N2 - Importance: Response to intensive blood pressure (BP) lowering in acute intracerebral hemorrhage (ICH) might vary with the degree of underlying cerebral small vessel disease.Objectives: To characterize cerebral microbleeds (CMBs) in acute ICH and to assess the potential for interaction between underlying small vessel disease (as indicated by CMB number and location) and assignment to acute intensive BP targeting for functional outcomes and hematoma expansion.Design, Setting, and Participants: Preplanned subgroup analyses in the Antihypertensive Treatment of Acute Cerebral Hemorrhage 2 (ATACH-2) trial were performed. The ATACH-2 was an open-label international randomized clinical trial that investigated optimal acute BP lowering in 1000 patients with acute ICH. Analyses followed the intent-to-treat paradigm. Participants were enrolled between May 2011 and September 2015 and followed up for 3 months. Eligible participants were aged at least 18 years with ICH volumes less than 60 mL on computed tomography (CT) and a Glasgow Coma Scale score of at least 5 on initial assessment, in whom study drug could be initiated within 4.5 hours of symptom onset. Eight hundred thirty-three participants were excluded, leaving 167 who had an interpretable axial T2*-weighted gradient-recalled echo sequence on magnetic resonance imaging to assess CMBs for inclusion in these subgroup analyses.Main Outcomes and Measures: The primary outcome of interest was death or disability (modified Ranking Scale score, 4-6) at 3 months. The secondary outcome of interest was hematoma volume expansion of at least 33% on a CT scan obtained 24 hours after randomization compared with the entry scan.Results: A total of 167 patients were included; their mean (SD) age was 61.9 (13.2) years, and 98 (58.7%) were male. Cerebral microbleeds were present in 120 patients. Forty-six of 157 (29.3%) patients had poor outcome (modified Ranking Scale score, ≥4), and hematoma expansion was observed in 29 of 144 (20.1%) patients. Risk of poor outcome was similar for those assigned to intensive vs standard acute BP lowering among patients with CMBs (relative risk, 1.19; 95% CI, 0.61-2.33; P = .61) and those without CMBs (relative risk, 1.42; 95% CI, 0.43-4.70; P = .57), and no significant interaction was observed (interaction coefficient, 0.18; 95% CI, -1.20 to 1.55; P = .80). Risk of hematoma expansion was also similar, and no significant interaction between treatment and CMBs was observed (interaction coefficient, 0.62; 95% CI, -1.08 to 2.31; P = .48).Conclusions and Relevance: Cerebral microbleeds are highly prevalent among patients with ICH but do not seem to influence response to acute intensive BP treatment.Trial Registration: ClinicalTrials.gov Identifier: NCT01176565.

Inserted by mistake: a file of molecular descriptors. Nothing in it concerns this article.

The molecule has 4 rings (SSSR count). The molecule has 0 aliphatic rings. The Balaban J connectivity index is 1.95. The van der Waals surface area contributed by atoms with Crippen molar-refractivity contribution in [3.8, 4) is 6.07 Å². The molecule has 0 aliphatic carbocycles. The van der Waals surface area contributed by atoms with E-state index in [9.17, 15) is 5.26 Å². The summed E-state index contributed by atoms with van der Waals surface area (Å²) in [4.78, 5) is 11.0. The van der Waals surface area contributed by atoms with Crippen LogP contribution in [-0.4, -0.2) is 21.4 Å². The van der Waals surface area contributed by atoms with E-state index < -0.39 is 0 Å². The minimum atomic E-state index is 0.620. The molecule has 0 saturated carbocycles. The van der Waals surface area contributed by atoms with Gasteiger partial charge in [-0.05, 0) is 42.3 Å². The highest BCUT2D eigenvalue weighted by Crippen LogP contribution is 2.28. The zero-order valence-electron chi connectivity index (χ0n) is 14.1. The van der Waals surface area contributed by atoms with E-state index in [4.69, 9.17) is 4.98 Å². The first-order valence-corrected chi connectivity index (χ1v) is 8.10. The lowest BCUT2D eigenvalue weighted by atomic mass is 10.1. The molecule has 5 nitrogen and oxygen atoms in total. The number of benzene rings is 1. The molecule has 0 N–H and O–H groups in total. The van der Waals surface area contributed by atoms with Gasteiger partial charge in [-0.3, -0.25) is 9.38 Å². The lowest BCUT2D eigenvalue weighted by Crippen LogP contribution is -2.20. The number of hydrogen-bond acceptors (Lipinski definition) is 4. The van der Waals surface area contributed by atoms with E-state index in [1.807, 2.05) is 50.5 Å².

AB - Importance: Response to intensive blood pressure (BP) lowering in acute intracerebral hemorrhage (ICH) might vary with the degree of underlying cerebral small vessel disease.Objectives: To characterize cerebral microbleeds (CMBs) in acute ICH and to assess the potential for interaction between underlying small vessel disease (as indicated by CMB number and location) and assignment to acute intensive BP targeting for functional outcomes and hematoma expansion.Design, Setting, and Participants: Preplanned subgroup analyses in the Antihypertensive Treatment of Acute Cerebral Hemorrhage 2 (ATACH-2) trial were performed. The ATACH-2 was an open-label international randomized clinical trial that investigated optimal acute BP lowering in 1000 patients with acute ICH. Analyses followed the intent-to-treat paradigm. Participants were enrolled between May 2011 and September 2015 and followed up for 3 months. Eligible participants were aged at least 18 years with ICH volumes less than 60 mL on computed tomography (CT) and a Glasgow Coma Scale score of at least 5 on initial assessment, in whom study drug could be initiated within 4.5 hours of symptom onset. Eight hundred thirty-three participants were excluded, leaving 167 who had an interpretable axial T2*-weighted gradient-recalled echo sequence on magnetic resonance imaging to assess CMBs for inclusion in these subgroup analyses.Main Outcomes and Measures: The primary outcome of interest was death or disability (modified Ranking Scale score, 4-6) at 3 months. The secondary outcome of interest was hematoma volume expansion of at least 33% on a CT scan obtained 24 hours after randomization compared with the entry scan.Results: A total of 167 patients were included; their mean (SD) age was 61.9 (13.2) years, and 98 (58.7%) were male. Cerebral microbleeds were present in 120 patients. Forty-six of 157 (29.3%) patients had poor outcome (modified Ranking Scale score, ≥4), and hematoma expansion was observed in 29 of 144 (20.1%) patients. Risk of poor outcome was similar for those assigned to intensive vs standard acute BP lowering among patients with CMBs (relative risk, 1.19; 95% CI, 0.61-2.33; P = .61) and those without CMBs (relative risk, 1.42; 95% CI, 0.43-4.70; P = .57), and no significant interaction was observed (interaction coefficient, 0.18; 95% CI, -1.20 to 1.55; P = .80). Risk of hematoma expansion was also similar, and no significant interaction between treatment and CMBs was observed (interaction coefficient, 0.62; 95% CI, -1.08 to 2.31; P = .48).Conclusions and Relevance: Cerebral microbleeds are highly prevalent among patients with ICH but do not seem to influence response to acute intensive BP treatment.Trial Registration: ClinicalTrials.gov Identifier: NCT01176565.

U2 - 10.1001/jamaneurol.2018.0454

DO - 10.1001/jamaneurol.2018.0454

M3 - Article

JO - JAMA Neurology

JF - JAMA Neurology

SN - 2168-6149

ER -